For introducing term sheets that make it easier for founders to get rid of harrassing investors
Carolyn Rodz is no stranger to entrepreneurship: She’s started two digital marketing businesses (one successful, one less so) and ran a luxury retail copmany. More recently, she launched a virtual accelerator aimed at women and people of color, then teamed up with fellow entrepreneur Elizabeth Gore to evolve that program into Hello Alice, a learning platform for under-represented founders. The platform has partners including eBay and PepsiCo and is free to entrepreneurs.
The partnership between Rodz and Gore has been key to the success of Hello Alice: Rodz and her family moved in with Gore and her family in the Bay Area – so four kids total -- to get Hello Alice off the ground. When Rodz’ dad died right before Hello Alice launched, Gore jumped in, and Rodz took over when Gore’s mom was diagnosed with cancer. And when possible, they’re looking out for their larger community of entrepreneurs. When Hello Alice raised its most recent round of funding, it designed legal language to make it easier to get rid of investors who turn out to be harassers or assaulters – and is making that language available to other founders, too. –Gabrielle Bienasz
For reimagining the gyno visit
In her early 20s, Carloyn Witte she had set of frustrating healthcare issues that showed her just how depersonalized and fragmented our healthcare system has become. That experience became the inspiration for Tia, which is a reimagining of what healthcare would be like, work like, and feel like if it were designed with women at the heart of it.
Tia started as a digital platform with a pre- and post-doctor's office tool, and has evolved into something more comprehensive. Last year, Tia launched its first physical clinic in New York, which now includes 15 physicians, physician assistants, registered nurses, therapists, and other treatment providers. The shelter-in-place order forced the clinic to close its doors, but Tia very quickly pivoted into telehealth and virtual services. Witte's goal is to eventually open offices in other cities around the country, delivering integrated women's healthcare that includes gynecology, primary care, behavioral health, and acupuncture.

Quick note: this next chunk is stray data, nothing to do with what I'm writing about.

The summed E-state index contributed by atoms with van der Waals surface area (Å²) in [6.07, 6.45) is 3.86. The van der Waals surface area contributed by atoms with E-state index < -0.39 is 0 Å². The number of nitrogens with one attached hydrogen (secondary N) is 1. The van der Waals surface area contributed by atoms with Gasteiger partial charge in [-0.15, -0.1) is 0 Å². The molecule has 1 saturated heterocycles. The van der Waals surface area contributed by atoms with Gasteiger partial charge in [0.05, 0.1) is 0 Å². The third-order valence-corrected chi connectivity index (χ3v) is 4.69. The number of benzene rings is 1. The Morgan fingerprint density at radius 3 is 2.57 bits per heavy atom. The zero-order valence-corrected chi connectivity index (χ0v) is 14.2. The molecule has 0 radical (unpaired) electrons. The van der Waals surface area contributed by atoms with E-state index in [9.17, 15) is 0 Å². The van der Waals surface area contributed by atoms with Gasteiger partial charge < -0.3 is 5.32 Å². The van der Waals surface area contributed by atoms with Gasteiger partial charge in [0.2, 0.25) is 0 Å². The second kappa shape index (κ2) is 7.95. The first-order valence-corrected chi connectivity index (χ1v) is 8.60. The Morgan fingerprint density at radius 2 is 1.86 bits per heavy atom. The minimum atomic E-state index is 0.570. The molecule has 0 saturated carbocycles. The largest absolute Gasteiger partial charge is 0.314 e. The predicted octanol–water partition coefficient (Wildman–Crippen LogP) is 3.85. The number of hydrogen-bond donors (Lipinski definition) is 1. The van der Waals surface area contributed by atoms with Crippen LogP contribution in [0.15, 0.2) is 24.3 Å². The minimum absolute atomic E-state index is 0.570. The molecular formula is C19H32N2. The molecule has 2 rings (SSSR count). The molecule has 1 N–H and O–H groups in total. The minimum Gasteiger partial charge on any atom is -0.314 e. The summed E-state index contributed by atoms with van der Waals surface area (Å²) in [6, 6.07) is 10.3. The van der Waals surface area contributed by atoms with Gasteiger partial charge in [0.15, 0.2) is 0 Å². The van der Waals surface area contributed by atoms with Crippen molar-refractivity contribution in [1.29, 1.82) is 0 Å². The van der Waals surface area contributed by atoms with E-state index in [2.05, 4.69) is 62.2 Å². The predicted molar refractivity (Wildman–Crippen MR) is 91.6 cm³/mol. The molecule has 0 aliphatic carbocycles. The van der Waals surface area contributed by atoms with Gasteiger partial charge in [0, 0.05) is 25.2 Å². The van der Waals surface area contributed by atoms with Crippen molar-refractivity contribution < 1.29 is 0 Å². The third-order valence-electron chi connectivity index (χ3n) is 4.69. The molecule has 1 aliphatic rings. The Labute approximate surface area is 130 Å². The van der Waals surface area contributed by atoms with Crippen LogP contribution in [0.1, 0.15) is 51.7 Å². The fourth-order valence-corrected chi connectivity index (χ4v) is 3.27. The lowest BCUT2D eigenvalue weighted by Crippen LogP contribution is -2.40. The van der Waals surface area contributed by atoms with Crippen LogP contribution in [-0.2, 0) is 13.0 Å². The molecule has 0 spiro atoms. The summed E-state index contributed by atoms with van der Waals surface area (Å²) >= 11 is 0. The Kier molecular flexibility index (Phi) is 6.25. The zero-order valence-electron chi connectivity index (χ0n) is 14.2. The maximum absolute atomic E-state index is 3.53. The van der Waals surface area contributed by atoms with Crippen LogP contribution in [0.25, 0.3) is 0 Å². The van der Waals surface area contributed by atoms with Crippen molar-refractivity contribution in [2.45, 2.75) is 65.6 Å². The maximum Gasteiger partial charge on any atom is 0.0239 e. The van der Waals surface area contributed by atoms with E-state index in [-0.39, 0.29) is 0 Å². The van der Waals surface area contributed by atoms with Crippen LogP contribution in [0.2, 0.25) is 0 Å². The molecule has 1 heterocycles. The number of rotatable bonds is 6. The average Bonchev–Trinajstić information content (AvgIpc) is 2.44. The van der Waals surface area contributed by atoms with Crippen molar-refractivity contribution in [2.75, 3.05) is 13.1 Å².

Despite recently raising $24 million, Witte says funding is secondary to creating the right product. "Female founders and getting funded is very much in the spotlight right now for a good reason, but I think sometimes there's a little bit too much focus on the raising money part and not enough focus on building a product and getting product-market fit.” That fit, she says, is “the best thing women can do to get funded."
Because you shouldn't have to worry about what's in your fragrance and skincare products
Los Angeles-based Skylar, founded by Cat Chen, is a clean fragrance and personal care brand started three years ago. Her infant daughter's allergic reaction to a perfume she was wearing inspired Chen to go on a mission to find a 'clean' fragrance, only to discover there weren't any on the market.
Before Skylar, Chen worked at the Honest Company, Jessica Alba's clean baby products company, which gave her an insight into clean products and ingredients. Chen left Honest and bootstrapped Skylar from the ground up. Her goal was to create something designed for people with sensitivity but made for and available to everybody.
Skylar saw success early on, when only a few months into the business, Sephora reached out and expressed interest in launching the brand. “Because I bootstrapped my company, I was almost forced to stay close to [my customers],” says Chen. “I packed all my packages and made all my products. I answered all my emails. I answered comments on social media. I had to because I had to do everything. Through that process, I was able to iterate really fast because I got customer feedback really fast."
It’s paying off. A year and a half later, Skylar is found in 300 Sephora stores throughout the US and Canada. Last year also saw Skylar’s first investment from Kara Nortman of Upfront Ventures. Now, all of Chen’s significant investors and her board are women.
For talking about -- and taking on -- the vaginal health problems much of medicine would rather ignore